New York: LANDFILL: Cleanup may become political issue

Tonawanda News – LANDFILL: Cleanup may become political issue

 By Dave Hill/
The Tonawanda News

The Town of Tonawanda landfill runs along a number of homes in the City of Tonawanda, drastically affecting residents of Hackett Drive and Brookside Terrace, many of whom are concerned — if not fearful — of just what is in the landfill.

But cleanup of the uranium ore waste buried within it is not an issue that rests solely on the desk of the city’s 4th Ward councilman, whether it is incumbent Rick Davis or challenger David McCormick.

Given that the outcome of the remediation process — a key step of which is now in the hands of the U.S. Army Corps of Engineers — could impact property values, and the fact that residents’ health is at stake, the landfill is a city-wide issue.

With voters heading to the polls Nov. 6 to elect four council members and a council president, the Tonawanda News asked each candidate to share his or her views on the landfill situation. All agree something needs to be done, but there’s a prevailing view among city Republicans that their Democratic counterparts have made the issue a political one.

Incumbent Colleen Perkins, 1st Ward, knows all about cleaning up hazardous sites. Gastown is in her ward, and the state Department of Environmental Conservation is in the process of remediating that site. She says the landfill has to be handled differently from Gastown, and the current common council has done the right thing in raising much public awareness of what developments are taking place there.

Her Republican challenger, Jerry Frizzell, admits that because he hasn’t sat on the council he is not as well versed in the city’s landfill remediation efforts. However, he did say that proper testing needs to be done on the site, and that the city must “keep our citizens safe, whatever it takes.” Frizzell added that Tonawanda might want to consider involving its legal department to accelerate remediation.

“I think it’s become too political,” 2nd Ward Councilman Blake Boyle said of the issue. Boyle has said at meetings that he does not believe residents could not have been aware of the uranium ore in the landfill when they bought their homes.

“I grew up in the Town (of Tonawanda) and I knew it was a landfill,” Boyle said. He said the city should not pursue filing a lawsuit against the town, that the two municipalities need to work together toward a resolution.

Gary Waterhouse, the Democratic challenger in the 2nd Ward, said the city has “some tough times ahead and we need some strong people to handle those.” Waterhouse believes it’s important to keep the pressure on both the Army Corps of Engineers and the state DEC.

“It’s a city issue,” he said. “Everybody should be involved in that.”

Waterhouse says the city should “take it up a notch” and “turn up the heat” on congressional representatives who can sway the Army Corps’ final decision.

“Every day this goes on is another day somebody could be exposed to a hazardous chemical,” he said.

In the 3rd Ward, incumbent James Kossow said the city is “united” in its efforts, and he also feels Tonawanda can put more pressure on the Army Corps and the Town of Tonawanda. His Republican challenger, Amy Fleming, could not be reached to comment.

In the landfill’s home district, Rick Davis has been in constant contact with state and federal officials on all fronts of the issue. Most recently, Davis reached out to Rep. Louise Slaughter, D-Fairport, asking her to use her clout to get the Environmental Protection Agency to come to Tonawanda to test both the properties of residents who live near the landfill and the grounds of the nearby Riverview Elementary School.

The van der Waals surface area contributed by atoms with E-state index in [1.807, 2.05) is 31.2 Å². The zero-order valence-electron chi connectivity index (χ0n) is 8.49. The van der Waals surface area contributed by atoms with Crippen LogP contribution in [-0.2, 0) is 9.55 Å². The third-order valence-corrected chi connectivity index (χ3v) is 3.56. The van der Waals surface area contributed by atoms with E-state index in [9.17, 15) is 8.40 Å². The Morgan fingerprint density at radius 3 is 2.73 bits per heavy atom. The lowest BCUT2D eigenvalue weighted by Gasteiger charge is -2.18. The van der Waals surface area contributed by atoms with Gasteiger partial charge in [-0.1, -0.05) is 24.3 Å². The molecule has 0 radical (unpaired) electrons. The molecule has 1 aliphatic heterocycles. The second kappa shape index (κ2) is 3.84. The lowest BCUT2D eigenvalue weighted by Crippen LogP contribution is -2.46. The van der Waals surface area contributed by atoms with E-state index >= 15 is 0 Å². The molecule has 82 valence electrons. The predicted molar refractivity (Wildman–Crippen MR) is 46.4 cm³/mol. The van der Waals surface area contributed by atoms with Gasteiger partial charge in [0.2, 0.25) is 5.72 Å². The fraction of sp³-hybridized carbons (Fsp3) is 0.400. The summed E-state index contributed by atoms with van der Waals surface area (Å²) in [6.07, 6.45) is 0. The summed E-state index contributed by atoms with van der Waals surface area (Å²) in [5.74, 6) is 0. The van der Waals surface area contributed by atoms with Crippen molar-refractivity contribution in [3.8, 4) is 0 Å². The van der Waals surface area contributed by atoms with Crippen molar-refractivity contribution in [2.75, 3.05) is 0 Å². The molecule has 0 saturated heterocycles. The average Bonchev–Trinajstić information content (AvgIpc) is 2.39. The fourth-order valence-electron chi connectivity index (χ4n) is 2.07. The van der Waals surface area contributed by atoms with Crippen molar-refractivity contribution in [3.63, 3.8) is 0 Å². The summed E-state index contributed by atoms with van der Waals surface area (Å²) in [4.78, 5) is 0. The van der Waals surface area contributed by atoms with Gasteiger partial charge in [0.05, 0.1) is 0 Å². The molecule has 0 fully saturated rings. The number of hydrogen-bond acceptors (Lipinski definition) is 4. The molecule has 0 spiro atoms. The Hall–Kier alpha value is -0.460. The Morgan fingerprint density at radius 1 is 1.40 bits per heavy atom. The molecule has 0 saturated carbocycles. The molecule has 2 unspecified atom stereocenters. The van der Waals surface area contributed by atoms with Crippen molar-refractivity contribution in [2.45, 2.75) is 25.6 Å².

“The landfill has been a sore spot with residents in the 4th Ward since closure work began three years ago,” Davis said. “This is something that affects everyone in the city. If property values decrease due to homes suffering structural damage from work being done at the landfill or the stigma that is attached to those properties for being in proximity, everyone in the city will have to pay more in taxes to make up the difference.”

David McCormick, who is challenging Davis on the common council, is among those who have criticized Davis and Council President Carleton Zeisz for playing politics with the landfill. He says that Zeisz and Davis performed a political stunt when they canvassed the Riverview Heights neighborhood a few weeks ago to get signatures for a letter to the Army Corps.

“To hear a politician screaming this landfill is causing cancer — that’s not right,” McCormick said. “Don’t put the cart before the horse.”

He said certain councilmen didn’t go about it right. He did stress that if there is contamination, “of course take care of it.”

As for council president candidate Zeisz, the incumbent, said the city has “tried different avenues and we’re not getting the response we need to get.”

As such, Tonawanda officials are going to keep pushing the Army Corps to get the federal government to clean up the radioactive waste material. Zeisz believes it will take some type of congressional intervention to get the Corps to take responsibility for the remediation. He said additional groundwater, ventilation and yard testing will have to be conducted.

Brian Grassia, the Republican running against Zeisz, says that the common council should have passed a unanimous resolution, with Mayor Ron Pilozzi, calling for the removal of radioactive waste. Zeisz said the council did that in February. Grassia said that sending the Army Corps a resolution from the council along with residents’ signatures would have carried more weight. “Instead, they (Zeisz and Davis) performed a political stunt with going around getting some signatures.”

Contact reporter David J. Hill at 693-1000, ext. 115.

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